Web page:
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New laws are being introduced, a new $1 million relief package has been announced, and equipment suppliers are scrambling to source inspection equipment in response to the contamination crisis.

In recent days, Prime Minister Scott Morrison has introduced laws that increase the jail time for people contaminating strawberries from 10 to 15 years, along with a new offence of recklessly contaminating fruit that carries similar jail time.

Federal Minister for Regional Services Bridget McKenzie, meanwhile, has announced $1 million to assist strawberry farmers boost their food safety processes.

"We are wanting to see more food safety officials on the ground to work with our state and territory counterparts to make sure when they request a recall, that we fast-track that and that we're absolutely investing in increased methods of detection."

Suppliers of inspection systems are in turn stepping up to the plate. Heat & Control, for instance, says it has been “flat out supplying strawberry producers”, according to a PKN Packaging News report, and is now air freighting in additional metal detectors from Ceia in Italy.

“The Ceia system suplied by Heat & Control looks tray by tray and can detect an object as little as 0.4mm x 5mm. They are based on military metal detectors, in fact you have to walk through one before you meet the US president,” head of packaging Robert Marguccio says.

Prior to the contamination crisis, few if any strawberry packing lines had metal detectors, or any kind of system for seeing foreign objects in the punnets. However, the effectiveness of metal detectors is limited to the start of the supply chain. Longer terms solutions could include a covering barrier, a tamper evident seal, and hardened plastic to make it more difficult to discretely insert foreign objects into the strawberries, PKN reports.

At the Foodtech Packtech show in New Zealand this week, Thermo Fisher Scientific was demonstrating its X-ray tech credentials on a punnet of strawberries. Marie Edlingon (pictured) told Food & Drink Business that the need to boost brand and consumer protection, as demonstrated by the latest contamination crisis, was driving take-up of the technology.

Strawberry inspection 2

Thermo Fisher Scientific's marketing manager for food, beverage and dairy Alison Digney, said the company's X-ray technology could also detect other objects like rocks, plastic, wire and glass fragments as small as 1mm in size.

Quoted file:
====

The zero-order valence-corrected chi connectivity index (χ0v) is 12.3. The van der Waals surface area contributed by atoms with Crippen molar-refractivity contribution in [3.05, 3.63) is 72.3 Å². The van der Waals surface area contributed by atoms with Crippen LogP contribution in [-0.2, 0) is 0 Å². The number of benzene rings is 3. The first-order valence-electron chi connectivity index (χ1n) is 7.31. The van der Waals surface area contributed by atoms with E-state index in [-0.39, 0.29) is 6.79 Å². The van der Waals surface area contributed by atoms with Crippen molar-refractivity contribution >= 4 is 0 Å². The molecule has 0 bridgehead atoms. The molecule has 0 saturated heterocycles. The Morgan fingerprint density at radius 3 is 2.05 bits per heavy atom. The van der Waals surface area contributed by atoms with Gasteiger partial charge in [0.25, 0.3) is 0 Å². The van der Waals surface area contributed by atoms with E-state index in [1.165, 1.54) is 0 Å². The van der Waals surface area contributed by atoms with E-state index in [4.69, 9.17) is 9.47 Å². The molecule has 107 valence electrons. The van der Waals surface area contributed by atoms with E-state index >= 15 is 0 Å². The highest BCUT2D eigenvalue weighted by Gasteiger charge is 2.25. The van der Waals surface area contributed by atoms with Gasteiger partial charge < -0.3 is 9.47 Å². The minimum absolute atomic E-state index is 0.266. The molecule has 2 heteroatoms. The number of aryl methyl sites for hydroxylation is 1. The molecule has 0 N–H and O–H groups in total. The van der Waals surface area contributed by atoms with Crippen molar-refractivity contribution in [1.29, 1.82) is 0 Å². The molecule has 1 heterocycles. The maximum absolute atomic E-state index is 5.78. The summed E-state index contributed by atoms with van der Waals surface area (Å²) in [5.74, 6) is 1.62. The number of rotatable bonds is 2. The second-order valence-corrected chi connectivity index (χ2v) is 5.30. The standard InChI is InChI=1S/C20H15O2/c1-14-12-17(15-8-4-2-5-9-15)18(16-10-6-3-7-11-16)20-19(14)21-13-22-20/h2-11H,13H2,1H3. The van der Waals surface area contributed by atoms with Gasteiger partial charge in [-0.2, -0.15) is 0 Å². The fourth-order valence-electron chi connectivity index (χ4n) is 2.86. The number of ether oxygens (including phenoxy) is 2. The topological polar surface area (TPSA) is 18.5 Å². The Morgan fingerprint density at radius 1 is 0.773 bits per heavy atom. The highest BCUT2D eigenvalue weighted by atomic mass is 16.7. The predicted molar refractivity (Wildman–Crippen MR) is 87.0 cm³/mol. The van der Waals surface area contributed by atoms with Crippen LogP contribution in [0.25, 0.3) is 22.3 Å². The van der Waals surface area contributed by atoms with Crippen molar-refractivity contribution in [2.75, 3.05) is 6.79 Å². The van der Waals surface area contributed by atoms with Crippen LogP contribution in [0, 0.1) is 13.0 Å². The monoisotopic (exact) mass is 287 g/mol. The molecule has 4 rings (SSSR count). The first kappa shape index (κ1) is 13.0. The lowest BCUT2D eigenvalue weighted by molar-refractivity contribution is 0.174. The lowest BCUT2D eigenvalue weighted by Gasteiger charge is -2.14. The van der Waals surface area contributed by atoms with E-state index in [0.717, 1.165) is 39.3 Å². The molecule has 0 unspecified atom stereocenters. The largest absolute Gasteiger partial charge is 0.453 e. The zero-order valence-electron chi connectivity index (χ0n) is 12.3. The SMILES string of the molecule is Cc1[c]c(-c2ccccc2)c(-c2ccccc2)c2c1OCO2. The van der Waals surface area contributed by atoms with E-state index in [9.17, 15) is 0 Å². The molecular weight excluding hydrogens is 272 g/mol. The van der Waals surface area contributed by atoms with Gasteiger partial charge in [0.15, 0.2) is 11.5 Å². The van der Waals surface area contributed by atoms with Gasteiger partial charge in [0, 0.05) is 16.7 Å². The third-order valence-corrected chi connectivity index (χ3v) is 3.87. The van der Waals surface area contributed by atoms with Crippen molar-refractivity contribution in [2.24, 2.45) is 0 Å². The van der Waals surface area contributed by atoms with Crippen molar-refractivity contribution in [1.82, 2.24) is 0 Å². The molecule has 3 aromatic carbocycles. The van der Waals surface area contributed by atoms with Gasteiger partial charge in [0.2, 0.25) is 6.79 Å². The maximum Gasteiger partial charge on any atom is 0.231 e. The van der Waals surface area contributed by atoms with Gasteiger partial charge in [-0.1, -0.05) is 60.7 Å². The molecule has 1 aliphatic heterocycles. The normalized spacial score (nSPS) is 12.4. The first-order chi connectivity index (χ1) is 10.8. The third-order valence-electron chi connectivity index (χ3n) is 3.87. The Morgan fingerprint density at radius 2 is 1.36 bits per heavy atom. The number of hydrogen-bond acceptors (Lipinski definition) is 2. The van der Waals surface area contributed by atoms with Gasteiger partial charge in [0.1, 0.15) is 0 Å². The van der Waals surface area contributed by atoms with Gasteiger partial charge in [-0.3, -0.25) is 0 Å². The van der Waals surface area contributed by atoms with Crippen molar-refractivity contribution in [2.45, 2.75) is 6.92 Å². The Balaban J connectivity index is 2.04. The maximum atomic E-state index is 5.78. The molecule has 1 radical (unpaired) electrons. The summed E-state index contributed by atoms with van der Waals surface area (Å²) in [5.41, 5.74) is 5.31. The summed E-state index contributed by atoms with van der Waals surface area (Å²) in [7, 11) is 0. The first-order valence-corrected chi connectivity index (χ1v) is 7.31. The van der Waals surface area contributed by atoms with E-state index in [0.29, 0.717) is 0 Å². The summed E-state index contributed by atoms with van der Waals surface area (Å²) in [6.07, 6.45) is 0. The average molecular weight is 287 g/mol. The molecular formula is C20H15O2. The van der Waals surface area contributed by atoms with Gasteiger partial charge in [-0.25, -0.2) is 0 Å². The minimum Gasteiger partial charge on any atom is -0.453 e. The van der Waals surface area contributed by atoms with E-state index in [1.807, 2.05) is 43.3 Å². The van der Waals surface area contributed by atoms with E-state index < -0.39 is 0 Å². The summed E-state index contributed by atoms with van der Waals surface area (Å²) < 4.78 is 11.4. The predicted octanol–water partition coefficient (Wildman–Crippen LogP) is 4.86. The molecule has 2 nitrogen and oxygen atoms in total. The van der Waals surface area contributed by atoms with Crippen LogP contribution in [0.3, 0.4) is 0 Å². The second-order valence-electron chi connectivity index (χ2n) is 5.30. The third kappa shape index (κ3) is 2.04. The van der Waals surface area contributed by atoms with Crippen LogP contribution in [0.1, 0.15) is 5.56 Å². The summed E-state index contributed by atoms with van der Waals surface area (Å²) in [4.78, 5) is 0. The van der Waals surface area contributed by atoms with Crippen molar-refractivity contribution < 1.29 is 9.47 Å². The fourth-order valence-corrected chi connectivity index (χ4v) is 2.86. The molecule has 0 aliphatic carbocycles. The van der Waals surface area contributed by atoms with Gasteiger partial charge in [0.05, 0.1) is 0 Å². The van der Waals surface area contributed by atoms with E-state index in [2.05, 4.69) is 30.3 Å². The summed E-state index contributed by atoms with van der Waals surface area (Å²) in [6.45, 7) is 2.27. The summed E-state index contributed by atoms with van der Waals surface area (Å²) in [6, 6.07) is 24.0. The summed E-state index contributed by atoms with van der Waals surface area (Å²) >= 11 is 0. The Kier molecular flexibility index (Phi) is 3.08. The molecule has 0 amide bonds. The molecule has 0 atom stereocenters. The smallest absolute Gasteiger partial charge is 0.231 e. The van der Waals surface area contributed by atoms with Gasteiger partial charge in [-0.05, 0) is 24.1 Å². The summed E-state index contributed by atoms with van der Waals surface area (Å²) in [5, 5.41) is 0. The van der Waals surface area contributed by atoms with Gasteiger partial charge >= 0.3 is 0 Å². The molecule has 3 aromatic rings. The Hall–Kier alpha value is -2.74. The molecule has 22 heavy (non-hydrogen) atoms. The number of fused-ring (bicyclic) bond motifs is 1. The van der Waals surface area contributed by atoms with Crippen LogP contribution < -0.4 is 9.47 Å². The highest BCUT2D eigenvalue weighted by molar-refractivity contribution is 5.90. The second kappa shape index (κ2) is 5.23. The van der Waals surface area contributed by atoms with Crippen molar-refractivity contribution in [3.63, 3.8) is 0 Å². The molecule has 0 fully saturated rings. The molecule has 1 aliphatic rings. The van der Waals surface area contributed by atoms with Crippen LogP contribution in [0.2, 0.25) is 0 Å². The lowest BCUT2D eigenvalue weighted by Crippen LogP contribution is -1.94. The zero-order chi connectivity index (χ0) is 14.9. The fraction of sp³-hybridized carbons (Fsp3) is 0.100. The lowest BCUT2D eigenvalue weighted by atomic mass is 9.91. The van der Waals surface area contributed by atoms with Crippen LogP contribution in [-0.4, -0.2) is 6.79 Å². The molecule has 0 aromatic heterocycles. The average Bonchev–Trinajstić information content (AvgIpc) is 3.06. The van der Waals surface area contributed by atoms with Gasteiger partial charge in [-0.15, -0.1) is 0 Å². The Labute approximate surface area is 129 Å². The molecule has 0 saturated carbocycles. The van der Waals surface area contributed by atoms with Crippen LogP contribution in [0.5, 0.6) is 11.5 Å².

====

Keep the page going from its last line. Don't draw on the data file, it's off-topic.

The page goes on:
Auke De Ruyter De Wildt, the general manager of product inspection systems provider AccuPak, noted that while these systems can't protect the industry from contamination beyond the point of production, they do enable producers to provide insurance that the contamination didn't originate in their production processes.

“This can consequently protect their brand and protect them against expensive product recalls,” he says.

Business advisory firm Pitcher Partners says fruit growers and horticulturists across sectors should look at the needle-in-strawberry crisis as a wake-up call to check their risk profiles.

Pitcher Partners business advisory partner Mark Harrison said Australia’s $500 million strawberry sector was experiencing the kind of crisis many businesses would not think to plan for, with an overnight collapse in their markets.

“Fresh foods might end up being scanned or X-rayed and there will be a significant cost involved. It may also not be particularly practical given you think about how bunches come off a tree for bananas or the volume of fruit that is picked,” he said.

“That level of scrutiny is already increasing with manufacturers and it might end up being required for fresh produce as well. This just shows that while it looks on the surface to be a malicious once-off event, a local industry is also susceptible to issues with food security.”

Everyone should be making sure they actually have cover for this kind of event, Harrison said. “Sit down and have the conversation with your insurer now, look at your risk profile and have a disaster plan for how you respond to this issue. Whether you have a spare finance facility and develop plans for alternate use of product - think through all of it.”

This would include looking at whether new investment is needed to improve security for produce, he said.